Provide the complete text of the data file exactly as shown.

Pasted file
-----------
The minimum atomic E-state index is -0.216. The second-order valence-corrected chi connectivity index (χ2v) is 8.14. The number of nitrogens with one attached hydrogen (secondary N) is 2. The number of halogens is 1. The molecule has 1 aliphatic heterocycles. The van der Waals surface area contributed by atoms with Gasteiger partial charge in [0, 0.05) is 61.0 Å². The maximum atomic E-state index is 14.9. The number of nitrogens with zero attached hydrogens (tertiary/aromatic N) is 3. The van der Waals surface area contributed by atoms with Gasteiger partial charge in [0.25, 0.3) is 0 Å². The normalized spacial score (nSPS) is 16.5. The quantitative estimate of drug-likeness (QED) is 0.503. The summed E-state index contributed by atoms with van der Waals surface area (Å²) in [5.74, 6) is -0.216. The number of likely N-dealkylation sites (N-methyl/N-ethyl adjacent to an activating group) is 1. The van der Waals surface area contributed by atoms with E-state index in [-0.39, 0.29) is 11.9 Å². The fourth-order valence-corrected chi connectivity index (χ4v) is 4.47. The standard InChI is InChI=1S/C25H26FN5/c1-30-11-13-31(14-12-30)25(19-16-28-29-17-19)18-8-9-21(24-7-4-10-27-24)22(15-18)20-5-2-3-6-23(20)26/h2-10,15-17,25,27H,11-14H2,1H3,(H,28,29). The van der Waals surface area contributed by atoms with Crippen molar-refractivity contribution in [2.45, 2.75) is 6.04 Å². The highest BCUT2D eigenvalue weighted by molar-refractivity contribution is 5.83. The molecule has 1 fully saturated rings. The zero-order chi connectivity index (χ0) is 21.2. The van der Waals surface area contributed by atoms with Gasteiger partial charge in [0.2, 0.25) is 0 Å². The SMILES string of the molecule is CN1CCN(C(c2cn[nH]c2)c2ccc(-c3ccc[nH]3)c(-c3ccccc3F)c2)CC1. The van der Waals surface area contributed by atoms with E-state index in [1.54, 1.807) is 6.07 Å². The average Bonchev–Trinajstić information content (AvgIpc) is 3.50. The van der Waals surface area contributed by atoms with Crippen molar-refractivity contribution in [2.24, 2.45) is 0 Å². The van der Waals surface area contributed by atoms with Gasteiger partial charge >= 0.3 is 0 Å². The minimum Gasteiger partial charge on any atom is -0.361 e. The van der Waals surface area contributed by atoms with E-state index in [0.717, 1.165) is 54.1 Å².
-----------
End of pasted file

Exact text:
The minimum atomic E-state index is -0.216. The second-order valence-corrected chi connectivity index (χ2v) is 8.14. The number of nitrogens with one attached hydrogen (secondary N) is 2. The number of halogens is 1. The molecule has 1 aliphatic heterocycles. The van der Waals surface area contributed by atoms with Gasteiger partial charge in [0, 0.05) is 61.0 Å². The maximum atomic E-state index is 14.9. The number of nitrogens with zero attached hydrogens (tertiary/aromatic N) is 3. The van der Waals surface area contributed by atoms with Gasteiger partial charge in [0.25, 0.3) is 0 Å². The normalized spacial score (nSPS) is 16.5. The quantitative estimate of drug-likeness (QED) is 0.503. The summed E-state index contributed by atoms with van der Waals surface area (Å²) in [5.74, 6) is -0.216. The number of likely N-dealkylation sites (N-methyl/N-ethyl adjacent to an activating group) is 1. The van der Waals surface area contributed by atoms with E-state index in [-0.39, 0.29) is 11.9 Å². The fourth-order valence-corrected chi connectivity index (χ4v) is 4.47. The standard InChI is InChI=1S/C25H26FN5/c1-30-11-13-31(14-12-30)25(19-16-28-29-17-19)18-8-9-21(24-7-4-10-27-24)22(15-18)20-5-2-3-6-23(20)26/h2-10,15-17,25,27H,11-14H2,1H3,(H,28,29). The van der Waals surface area contributed by atoms with Crippen molar-refractivity contribution in [2.45, 2.75) is 6.04 Å². The highest BCUT2D eigenvalue weighted by molar-refractivity contribution is 5.83. The molecule has 1 fully saturated rings. The zero-order chi connectivity index (χ0) is 21.2. The van der Waals surface area contributed by atoms with Gasteiger partial charge in [0.2, 0.25) is 0 Å². The SMILES string of the molecule is CN1CCN(C(c2cn[nH]c2)c2ccc(-c3ccc[nH]3)c(-c3ccccc3F)c2)CC1. The van der Waals surface area contributed by atoms with E-state index in [1.54, 1.807) is 6.07 Å². The average Bonchev–Trinajstić information content (AvgIpc) is 3.50. The van der Waals surface area contributed by atoms with Crippen molar-refractivity contribution in [2.24, 2.45) is 0 Å². The van der Waals surface area contributed by atoms with Gasteiger partial charge >= 0.3 is 0 Å². The minimum Gasteiger partial charge on any atom is -0.361 e. The van der Waals surface area contributed by atoms with E-state index in [0.717, 1.165) is 54.1 Å².